Every teacher's technique is a little different. You will want to teach your class leaning into your strengths. The more you develop your practice as a student and teacher, you will gain awareness of what your students need. Knowing how you best learn gives you insight on where to start. This will create your best suited teaching technique.
You may use lots of techniques to describe one movement. For example, you may show physically what the movement looks like and accompany it with verbal cueing.
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Cueing is one of the most important skills a good instructor can have! A cue is a way to signal with a word, a phrase or physical action that prompts your students to engage in a certain movement pattern.
Have you ever had a negative cueing experience?
How did it make you feel?
Have you had a positive cueing experience?
How did it make you feel?
Good cueing flows into your class and helps students to stay with the workout and understand what they need to do.
Poor cueing confuses students and could lead to unhappy, frustrated students or worse -- an unsafe Barre practice.
Imagine that you know nothing about fitness. What types of cues would help you perform better or with proper form?
Cueing is your tool to ensure safety, timing, education, motivation, empowerment and structure to participants. Cues should cater to the various auditory, visual and kinesthetic learning needs of the participants.
The most common type of cueing in Barre is auditory, but we also use visual cueing to aid our students.
Remember cueing is not about you. This is to create an experience for your students, with all different types of abilities.
Being an effective teacher for all of your learners, we want to remain mindful of who is in front of us so we don’t fall into autopilot.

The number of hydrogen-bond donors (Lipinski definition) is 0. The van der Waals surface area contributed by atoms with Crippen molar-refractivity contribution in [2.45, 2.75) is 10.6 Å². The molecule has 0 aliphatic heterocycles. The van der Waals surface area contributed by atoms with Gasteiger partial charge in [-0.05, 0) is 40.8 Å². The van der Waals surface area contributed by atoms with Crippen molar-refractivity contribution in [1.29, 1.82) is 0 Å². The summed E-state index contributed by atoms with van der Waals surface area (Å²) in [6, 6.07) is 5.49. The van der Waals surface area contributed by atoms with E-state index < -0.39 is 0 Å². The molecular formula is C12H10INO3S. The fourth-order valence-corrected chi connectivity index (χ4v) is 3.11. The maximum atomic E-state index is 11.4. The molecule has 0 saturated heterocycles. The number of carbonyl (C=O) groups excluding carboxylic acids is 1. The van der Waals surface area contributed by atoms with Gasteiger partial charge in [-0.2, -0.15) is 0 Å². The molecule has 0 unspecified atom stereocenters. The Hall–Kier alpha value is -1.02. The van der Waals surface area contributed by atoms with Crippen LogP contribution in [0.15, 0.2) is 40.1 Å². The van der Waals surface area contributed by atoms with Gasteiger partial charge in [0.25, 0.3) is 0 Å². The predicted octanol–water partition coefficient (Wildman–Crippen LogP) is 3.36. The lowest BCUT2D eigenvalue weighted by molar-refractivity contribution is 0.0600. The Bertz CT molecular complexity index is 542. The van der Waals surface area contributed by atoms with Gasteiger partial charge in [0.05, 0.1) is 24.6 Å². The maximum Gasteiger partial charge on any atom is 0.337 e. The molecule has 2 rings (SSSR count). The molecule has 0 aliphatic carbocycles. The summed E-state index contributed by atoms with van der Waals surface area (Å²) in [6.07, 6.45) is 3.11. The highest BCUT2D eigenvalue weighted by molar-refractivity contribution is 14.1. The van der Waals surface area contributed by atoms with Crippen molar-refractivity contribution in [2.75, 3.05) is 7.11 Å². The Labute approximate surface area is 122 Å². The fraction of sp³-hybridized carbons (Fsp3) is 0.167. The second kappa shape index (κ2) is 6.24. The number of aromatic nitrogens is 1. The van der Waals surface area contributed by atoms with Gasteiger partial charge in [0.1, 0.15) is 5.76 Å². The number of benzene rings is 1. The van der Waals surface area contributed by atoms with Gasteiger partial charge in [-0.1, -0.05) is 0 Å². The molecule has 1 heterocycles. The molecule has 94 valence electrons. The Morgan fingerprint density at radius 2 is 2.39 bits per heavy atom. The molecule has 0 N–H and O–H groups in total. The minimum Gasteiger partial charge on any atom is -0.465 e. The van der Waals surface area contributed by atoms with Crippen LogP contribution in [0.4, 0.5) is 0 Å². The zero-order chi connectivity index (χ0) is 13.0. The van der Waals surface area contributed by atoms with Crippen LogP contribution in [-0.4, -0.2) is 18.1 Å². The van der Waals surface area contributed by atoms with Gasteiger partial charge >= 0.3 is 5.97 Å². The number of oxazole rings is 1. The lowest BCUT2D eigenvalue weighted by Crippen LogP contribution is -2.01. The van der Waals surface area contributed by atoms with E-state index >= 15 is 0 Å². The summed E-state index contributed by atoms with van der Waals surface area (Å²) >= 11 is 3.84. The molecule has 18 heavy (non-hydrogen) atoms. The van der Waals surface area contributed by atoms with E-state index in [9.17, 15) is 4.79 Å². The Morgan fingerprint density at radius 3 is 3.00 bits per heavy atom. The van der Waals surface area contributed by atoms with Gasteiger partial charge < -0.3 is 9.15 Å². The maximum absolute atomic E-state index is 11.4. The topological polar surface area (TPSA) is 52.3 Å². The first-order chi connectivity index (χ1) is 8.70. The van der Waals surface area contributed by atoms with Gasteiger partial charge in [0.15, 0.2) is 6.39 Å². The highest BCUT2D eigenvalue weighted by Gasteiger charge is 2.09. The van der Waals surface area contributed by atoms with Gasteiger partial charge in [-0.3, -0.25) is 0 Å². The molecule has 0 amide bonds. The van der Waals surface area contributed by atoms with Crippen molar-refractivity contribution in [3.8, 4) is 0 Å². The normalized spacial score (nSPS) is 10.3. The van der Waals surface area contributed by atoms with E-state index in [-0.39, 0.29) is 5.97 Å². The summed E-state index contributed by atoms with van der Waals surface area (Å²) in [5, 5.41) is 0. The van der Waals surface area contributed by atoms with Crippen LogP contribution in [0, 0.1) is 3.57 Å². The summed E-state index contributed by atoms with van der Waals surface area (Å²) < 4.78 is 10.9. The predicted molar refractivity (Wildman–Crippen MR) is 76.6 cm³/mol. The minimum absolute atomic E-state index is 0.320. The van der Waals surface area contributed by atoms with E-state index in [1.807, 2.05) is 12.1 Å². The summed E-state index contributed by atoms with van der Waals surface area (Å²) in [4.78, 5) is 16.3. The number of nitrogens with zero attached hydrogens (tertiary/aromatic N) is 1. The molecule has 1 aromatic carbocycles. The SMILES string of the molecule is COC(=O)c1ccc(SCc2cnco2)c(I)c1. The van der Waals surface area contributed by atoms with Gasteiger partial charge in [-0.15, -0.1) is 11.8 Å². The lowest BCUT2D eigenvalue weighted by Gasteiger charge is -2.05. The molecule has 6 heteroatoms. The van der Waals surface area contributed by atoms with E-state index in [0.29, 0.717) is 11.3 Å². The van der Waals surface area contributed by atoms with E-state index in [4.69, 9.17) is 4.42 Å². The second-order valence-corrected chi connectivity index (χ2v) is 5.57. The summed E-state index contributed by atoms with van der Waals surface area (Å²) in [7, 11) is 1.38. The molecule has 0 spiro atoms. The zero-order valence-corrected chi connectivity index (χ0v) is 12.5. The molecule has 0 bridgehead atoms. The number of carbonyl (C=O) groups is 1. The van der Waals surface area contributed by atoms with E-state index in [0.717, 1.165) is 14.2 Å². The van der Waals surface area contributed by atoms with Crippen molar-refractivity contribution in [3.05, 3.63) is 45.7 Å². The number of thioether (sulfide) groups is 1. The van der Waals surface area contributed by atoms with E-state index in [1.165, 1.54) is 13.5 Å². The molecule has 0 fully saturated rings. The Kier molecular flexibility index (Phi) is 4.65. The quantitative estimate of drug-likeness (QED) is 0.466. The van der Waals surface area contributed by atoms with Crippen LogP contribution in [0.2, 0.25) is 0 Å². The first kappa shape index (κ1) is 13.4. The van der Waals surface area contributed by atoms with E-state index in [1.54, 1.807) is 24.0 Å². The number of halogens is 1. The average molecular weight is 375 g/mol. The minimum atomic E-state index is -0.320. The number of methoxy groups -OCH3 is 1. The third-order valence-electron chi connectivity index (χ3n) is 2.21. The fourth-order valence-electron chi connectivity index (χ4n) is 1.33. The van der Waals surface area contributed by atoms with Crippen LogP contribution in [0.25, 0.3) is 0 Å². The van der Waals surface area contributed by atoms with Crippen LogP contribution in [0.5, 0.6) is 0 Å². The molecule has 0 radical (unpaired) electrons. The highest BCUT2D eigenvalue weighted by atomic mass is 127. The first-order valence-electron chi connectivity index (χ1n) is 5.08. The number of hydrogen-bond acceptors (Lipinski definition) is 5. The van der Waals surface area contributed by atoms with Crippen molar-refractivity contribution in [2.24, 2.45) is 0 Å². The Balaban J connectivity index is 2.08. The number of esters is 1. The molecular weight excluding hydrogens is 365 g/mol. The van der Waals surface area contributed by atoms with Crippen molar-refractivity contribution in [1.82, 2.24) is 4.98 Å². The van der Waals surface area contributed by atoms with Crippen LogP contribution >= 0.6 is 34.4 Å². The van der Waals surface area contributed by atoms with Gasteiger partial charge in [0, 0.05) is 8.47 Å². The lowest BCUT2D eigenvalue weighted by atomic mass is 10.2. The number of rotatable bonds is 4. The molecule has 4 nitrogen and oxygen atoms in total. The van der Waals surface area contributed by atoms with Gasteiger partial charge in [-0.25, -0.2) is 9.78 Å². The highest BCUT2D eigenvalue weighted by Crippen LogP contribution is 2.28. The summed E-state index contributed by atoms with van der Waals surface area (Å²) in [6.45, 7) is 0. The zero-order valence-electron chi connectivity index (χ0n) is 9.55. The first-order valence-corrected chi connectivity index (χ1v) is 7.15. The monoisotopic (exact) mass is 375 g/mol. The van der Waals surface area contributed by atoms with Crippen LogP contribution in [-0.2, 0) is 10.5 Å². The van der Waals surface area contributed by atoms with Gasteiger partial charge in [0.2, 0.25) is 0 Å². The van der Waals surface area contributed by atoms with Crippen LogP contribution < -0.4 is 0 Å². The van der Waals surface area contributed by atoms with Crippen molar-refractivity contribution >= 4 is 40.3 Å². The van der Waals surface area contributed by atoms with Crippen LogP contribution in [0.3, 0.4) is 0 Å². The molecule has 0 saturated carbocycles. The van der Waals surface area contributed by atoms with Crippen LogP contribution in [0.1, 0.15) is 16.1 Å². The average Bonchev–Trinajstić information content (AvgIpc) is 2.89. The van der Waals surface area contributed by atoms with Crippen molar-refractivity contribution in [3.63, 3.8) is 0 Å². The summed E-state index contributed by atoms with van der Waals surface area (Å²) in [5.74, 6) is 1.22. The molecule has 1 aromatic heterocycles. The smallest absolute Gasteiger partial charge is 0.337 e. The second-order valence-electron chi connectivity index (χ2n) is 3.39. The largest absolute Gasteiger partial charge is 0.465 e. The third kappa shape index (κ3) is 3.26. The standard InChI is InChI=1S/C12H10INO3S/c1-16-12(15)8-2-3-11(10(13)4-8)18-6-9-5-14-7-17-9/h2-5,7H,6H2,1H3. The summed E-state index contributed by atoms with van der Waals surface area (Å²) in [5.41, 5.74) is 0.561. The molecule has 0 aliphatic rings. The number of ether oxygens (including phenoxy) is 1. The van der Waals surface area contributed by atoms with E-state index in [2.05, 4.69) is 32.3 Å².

Avoid negative body talk. It's important to be mindful that each student is taking a class for various reasons.
Avoid phrases like:
suck it in
earn that food
Types of Cueing
If One Cue Doesn’t Work, Try a Different Cue
Something we know for sure is that no two students are the same or move the same. If there is a cue that has been able to produce a certain result, that doesn’t mean that it will work with everyone. If this is the case simply try a different cue or cue technique.
Offer Clear and Simple Cues
This enables your students to know exactly what you’re saying versus spending their entire class trying to decipher what it is you want them to do.
Types of Effective Cueing
Lesson 2 Wrap up
1. What are five types of Teaching Techniques?
2. What are three types of cueing?
3. What is the most common way to cue?
4. What can you do if a cue is not landing?
5. Which cueing technique is best for beginners?
6. Name four types of effective cueing?
7. Cueing is your tool to ensure which six aspects happen in class?
8. What do you want to avoid when cueing?
9. Isolating the sequence into individual movements is called which teaching technique?
10. Which teaching technique explains in-depth movements and transitions?